On a post-apocalyptic Earth, a robot, built to protect the life of his creator’s beloved dog learns about life, love, friendship and what it means to be human.
“Well stolen is half won” the screenplay writers of Finch must’ve thought when they devised this flick from half a dozen – better – movies. They even
stole borrowed from Asimov’s Three Laws of Robotics. And in the end they were lucky as this little film turned out to be quite the charmer.
The greatest part in making Finch such a success is of course the ensemble. This is for the most part a three characters play, and it was cast to perfection: Tom Hanks plays the grumpy dying loner without stealing the show from his fellow actors. And yes, I count Seamus as an actor since he “played” the dog Goodyear so very believable. If they ever invent an academy award for screen animals, Seamus would be the hottest contender.
And, yes again, I even count Jeff the android as a character since thanks to Caleb Landry Jones‘ efforts he turned out to be the focus point of the movie. He really stole the show from Tom Hanks, who wasn’t bad, as already mentioned. And here the cleverly stolen and glued together screenplay showed what’s possible, as Jeff brought more personality on the TV screen than Chappie and WALL-E and the robots of I, Robot and the Robot of the heartwarming Robot & Frank.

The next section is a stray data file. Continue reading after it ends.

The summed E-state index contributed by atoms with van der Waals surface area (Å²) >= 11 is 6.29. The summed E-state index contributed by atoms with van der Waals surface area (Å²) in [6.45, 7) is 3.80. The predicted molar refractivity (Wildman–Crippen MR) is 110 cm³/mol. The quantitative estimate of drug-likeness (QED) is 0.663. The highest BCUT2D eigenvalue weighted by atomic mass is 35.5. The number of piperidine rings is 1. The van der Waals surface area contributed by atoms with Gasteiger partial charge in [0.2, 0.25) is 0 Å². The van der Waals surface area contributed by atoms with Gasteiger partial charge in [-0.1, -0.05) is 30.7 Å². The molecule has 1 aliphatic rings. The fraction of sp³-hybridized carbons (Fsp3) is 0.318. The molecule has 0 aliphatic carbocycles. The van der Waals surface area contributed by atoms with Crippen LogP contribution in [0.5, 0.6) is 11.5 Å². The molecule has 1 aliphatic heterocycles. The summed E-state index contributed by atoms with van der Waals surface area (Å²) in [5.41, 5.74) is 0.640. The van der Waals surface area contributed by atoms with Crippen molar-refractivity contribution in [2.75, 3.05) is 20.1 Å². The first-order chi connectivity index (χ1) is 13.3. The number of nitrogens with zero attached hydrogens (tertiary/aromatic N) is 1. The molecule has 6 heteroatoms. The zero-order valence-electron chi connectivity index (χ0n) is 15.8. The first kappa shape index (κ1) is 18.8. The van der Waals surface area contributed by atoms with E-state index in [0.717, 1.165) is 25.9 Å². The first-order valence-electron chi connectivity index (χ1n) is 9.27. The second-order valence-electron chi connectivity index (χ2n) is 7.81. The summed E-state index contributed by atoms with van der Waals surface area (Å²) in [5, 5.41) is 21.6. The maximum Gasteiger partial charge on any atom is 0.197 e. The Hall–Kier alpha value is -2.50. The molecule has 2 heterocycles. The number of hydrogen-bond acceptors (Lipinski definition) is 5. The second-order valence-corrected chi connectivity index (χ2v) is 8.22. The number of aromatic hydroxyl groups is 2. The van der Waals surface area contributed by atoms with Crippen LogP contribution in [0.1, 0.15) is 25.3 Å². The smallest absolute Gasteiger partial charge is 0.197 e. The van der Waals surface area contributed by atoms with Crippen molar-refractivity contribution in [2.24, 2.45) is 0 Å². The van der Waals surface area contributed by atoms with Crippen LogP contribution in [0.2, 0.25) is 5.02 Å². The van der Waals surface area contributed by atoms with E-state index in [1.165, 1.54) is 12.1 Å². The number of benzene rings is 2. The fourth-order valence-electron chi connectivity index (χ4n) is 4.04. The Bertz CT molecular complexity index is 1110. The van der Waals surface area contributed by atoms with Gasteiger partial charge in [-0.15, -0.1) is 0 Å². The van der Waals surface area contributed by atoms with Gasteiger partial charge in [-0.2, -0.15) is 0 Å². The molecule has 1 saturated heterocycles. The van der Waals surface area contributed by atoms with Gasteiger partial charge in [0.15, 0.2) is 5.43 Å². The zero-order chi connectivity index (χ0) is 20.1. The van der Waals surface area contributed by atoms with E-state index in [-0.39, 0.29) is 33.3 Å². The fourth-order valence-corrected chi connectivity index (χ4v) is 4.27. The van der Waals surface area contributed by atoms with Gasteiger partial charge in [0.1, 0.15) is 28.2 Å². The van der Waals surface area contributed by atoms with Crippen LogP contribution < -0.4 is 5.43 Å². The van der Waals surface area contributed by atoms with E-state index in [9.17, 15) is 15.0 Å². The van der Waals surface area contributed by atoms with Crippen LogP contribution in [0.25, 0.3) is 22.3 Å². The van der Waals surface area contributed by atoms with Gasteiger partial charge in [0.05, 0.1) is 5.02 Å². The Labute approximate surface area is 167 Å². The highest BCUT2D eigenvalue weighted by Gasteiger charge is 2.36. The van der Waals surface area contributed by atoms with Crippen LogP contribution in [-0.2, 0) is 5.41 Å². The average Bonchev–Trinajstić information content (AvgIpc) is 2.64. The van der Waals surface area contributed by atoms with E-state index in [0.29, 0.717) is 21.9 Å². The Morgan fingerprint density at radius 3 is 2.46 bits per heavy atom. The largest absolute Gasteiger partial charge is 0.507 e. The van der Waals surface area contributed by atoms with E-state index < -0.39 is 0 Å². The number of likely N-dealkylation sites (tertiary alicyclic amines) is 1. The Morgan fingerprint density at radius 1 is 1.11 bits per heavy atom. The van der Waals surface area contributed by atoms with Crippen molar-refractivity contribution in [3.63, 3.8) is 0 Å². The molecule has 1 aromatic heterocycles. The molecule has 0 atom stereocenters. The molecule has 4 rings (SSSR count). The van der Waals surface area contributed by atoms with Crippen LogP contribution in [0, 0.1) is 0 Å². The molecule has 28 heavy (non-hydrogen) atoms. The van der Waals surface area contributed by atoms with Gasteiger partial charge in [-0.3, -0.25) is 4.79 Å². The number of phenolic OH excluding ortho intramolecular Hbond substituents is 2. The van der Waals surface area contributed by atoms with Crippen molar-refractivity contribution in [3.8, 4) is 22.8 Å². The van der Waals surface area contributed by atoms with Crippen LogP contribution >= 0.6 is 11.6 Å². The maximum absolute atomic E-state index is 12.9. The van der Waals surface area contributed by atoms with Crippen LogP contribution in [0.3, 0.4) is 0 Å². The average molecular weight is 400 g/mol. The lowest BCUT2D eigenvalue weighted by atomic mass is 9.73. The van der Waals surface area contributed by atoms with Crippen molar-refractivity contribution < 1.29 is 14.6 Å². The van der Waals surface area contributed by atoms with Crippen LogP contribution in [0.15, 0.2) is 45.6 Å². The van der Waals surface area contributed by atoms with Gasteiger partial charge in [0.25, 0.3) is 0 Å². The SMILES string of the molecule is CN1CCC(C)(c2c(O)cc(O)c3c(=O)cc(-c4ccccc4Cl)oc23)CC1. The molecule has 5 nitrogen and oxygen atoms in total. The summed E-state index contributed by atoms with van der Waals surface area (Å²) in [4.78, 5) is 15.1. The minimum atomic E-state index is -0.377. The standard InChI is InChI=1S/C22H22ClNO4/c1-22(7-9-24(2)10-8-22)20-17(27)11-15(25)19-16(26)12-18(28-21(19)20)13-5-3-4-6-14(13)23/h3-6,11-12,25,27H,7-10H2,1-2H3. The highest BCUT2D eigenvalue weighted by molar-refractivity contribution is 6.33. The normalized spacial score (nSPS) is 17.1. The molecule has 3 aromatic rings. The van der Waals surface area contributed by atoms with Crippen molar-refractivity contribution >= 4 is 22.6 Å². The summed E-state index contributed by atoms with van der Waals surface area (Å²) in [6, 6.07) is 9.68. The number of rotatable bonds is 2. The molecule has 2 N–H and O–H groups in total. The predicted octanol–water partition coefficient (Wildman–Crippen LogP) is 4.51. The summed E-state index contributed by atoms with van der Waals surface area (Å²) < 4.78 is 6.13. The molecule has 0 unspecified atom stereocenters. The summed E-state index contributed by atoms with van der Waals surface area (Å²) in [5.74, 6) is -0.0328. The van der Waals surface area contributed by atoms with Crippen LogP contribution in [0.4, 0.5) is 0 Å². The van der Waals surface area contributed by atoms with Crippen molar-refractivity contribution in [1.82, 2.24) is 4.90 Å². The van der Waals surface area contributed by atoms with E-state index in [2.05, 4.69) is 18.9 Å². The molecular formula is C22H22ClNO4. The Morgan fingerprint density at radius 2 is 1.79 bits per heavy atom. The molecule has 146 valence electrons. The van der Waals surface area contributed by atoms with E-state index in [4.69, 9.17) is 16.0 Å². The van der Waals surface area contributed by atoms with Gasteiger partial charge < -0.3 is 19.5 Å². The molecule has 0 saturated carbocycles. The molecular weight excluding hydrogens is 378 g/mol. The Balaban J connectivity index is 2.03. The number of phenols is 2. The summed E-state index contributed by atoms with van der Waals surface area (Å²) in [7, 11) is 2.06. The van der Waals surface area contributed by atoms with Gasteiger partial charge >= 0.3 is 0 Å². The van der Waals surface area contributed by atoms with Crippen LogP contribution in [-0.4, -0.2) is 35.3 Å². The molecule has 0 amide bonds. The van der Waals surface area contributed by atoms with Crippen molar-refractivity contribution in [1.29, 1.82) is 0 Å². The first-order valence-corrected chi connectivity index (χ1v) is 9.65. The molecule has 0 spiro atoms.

CONCLUSION: Not a great film but decent budget, very good lighting, camera and direction. The budget was decent and brought to good use. In the end the whole film lived from Hanks’ and Jones’ acting chops.
And not to forget the first directive for all movies: We were well-entertained!